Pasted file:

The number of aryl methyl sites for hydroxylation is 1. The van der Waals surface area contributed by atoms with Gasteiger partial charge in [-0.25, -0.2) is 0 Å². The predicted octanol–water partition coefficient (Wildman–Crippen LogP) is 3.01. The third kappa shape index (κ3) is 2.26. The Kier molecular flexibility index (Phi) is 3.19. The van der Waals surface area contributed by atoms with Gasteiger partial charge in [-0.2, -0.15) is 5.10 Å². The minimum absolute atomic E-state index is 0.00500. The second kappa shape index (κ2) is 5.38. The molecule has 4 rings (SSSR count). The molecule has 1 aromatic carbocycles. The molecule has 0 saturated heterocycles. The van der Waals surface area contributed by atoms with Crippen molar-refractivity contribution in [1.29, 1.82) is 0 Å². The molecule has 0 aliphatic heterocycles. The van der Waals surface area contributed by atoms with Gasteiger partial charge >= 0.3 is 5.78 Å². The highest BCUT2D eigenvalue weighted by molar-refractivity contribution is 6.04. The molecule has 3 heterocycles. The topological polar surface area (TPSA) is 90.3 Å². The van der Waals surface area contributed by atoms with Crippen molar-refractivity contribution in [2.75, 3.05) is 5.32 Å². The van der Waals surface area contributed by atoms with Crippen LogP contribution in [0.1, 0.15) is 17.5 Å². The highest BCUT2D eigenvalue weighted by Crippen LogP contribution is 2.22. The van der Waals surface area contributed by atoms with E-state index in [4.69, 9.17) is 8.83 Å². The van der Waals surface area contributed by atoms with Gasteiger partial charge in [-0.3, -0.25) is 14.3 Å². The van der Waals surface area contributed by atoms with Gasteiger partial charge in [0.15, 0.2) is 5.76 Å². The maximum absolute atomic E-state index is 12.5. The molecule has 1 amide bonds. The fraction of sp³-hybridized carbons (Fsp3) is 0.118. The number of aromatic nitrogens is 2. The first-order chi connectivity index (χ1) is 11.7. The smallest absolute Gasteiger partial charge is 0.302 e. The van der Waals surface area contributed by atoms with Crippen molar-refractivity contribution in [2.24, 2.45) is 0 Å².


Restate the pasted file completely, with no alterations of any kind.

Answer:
The number of aryl methyl sites for hydroxylation is 1. The van der Waals surface area contributed by atoms with Gasteiger partial charge in [-0.25, -0.2) is 0 Å². The predicted octanol–water partition coefficient (Wildman–Crippen LogP) is 3.01. The third kappa shape index (κ3) is 2.26. The Kier molecular flexibility index (Phi) is 3.19. The van der Waals surface area contributed by atoms with Gasteiger partial charge in [-0.2, -0.15) is 5.10 Å². The minimum absolute atomic E-state index is 0.00500. The second kappa shape index (κ2) is 5.38. The molecule has 4 rings (SSSR count). The molecule has 1 aromatic carbocycles. The molecule has 0 saturated heterocycles. The van der Waals surface area contributed by atoms with Crippen molar-refractivity contribution in [1.29, 1.82) is 0 Å². The molecule has 0 aliphatic heterocycles. The van der Waals surface area contributed by atoms with Gasteiger partial charge >= 0.3 is 5.78 Å². The highest BCUT2D eigenvalue weighted by molar-refractivity contribution is 6.04. The molecule has 3 heterocycles. The topological polar surface area (TPSA) is 90.3 Å². The van der Waals surface area contributed by atoms with Crippen molar-refractivity contribution in [2.75, 3.05) is 5.32 Å². The van der Waals surface area contributed by atoms with Crippen LogP contribution in [0.1, 0.15) is 17.5 Å². The highest BCUT2D eigenvalue weighted by Crippen LogP contribution is 2.22. The van der Waals surface area contributed by atoms with E-state index in [4.69, 9.17) is 8.83 Å². The van der Waals surface area contributed by atoms with Gasteiger partial charge in [-0.3, -0.25) is 14.3 Å². The van der Waals surface area contributed by atoms with Gasteiger partial charge in [0.15, 0.2) is 5.76 Å². The maximum absolute atomic E-state index is 12.5. The molecule has 1 amide bonds. The fraction of sp³-hybridized carbons (Fsp3) is 0.118. The number of aromatic nitrogens is 2. The first-order chi connectivity index (χ1) is 11.7. The smallest absolute Gasteiger partial charge is 0.302 e. The van der Waals surface area contributed by atoms with Crippen molar-refractivity contribution in [2.24, 2.45) is 0 Å².